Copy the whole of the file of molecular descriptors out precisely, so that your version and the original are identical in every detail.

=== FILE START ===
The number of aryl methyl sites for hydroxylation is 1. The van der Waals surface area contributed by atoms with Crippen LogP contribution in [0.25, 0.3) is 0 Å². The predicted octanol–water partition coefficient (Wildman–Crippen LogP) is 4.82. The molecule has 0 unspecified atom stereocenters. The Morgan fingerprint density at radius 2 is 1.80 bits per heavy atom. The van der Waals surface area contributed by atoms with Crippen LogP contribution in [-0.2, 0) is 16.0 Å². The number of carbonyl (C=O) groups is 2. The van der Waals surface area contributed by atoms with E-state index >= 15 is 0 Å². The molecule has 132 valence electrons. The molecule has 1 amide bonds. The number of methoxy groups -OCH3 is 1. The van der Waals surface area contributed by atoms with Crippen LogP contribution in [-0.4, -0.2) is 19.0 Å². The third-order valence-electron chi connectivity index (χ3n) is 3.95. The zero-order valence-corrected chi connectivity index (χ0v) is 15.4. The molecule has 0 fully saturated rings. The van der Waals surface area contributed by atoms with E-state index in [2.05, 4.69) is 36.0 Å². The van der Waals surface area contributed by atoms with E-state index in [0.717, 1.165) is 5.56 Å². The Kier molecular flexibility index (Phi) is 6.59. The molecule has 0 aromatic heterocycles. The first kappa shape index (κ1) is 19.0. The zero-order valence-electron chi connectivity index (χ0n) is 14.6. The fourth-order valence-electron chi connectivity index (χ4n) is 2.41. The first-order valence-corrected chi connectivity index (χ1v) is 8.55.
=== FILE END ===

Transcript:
The number of aryl methyl sites for hydroxylation is 1. The van der Waals surface area contributed by atoms with Crippen LogP contribution in [0.25, 0.3) is 0 Å². The predicted octanol–water partition coefficient (Wildman–Crippen LogP) is 4.82. The molecule has 0 unspecified atom stereocenters. The Morgan fingerprint density at radius 2 is 1.80 bits per heavy atom. The van der Waals surface area contributed by atoms with Crippen LogP contribution in [-0.2, 0) is 16.0 Å². The number of carbonyl (C=O) groups is 2. The van der Waals surface area contributed by atoms with E-state index >= 15 is 0 Å². The molecule has 132 valence electrons. The molecule has 1 amide bonds. The number of methoxy groups -OCH3 is 1. The van der Waals surface area contributed by atoms with Crippen LogP contribution in [-0.4, -0.2) is 19.0 Å². The third-order valence-electron chi connectivity index (χ3n) is 3.95. The zero-order valence-corrected chi connectivity index (χ0v) is 15.4. The molecule has 0 fully saturated rings. The van der Waals surface area contributed by atoms with E-state index in [2.05, 4.69) is 36.0 Å². The van der Waals surface area contributed by atoms with E-state index in [0.717, 1.165) is 5.56 Å². The Kier molecular flexibility index (Phi) is 6.59. The molecule has 0 aromatic heterocycles. The first kappa shape index (κ1) is 19.0. The zero-order valence-electron chi connectivity index (χ0n) is 14.6. The fourth-order valence-electron chi connectivity index (χ4n) is 2.41. The first-order valence-corrected chi connectivity index (χ1v) is 8.55.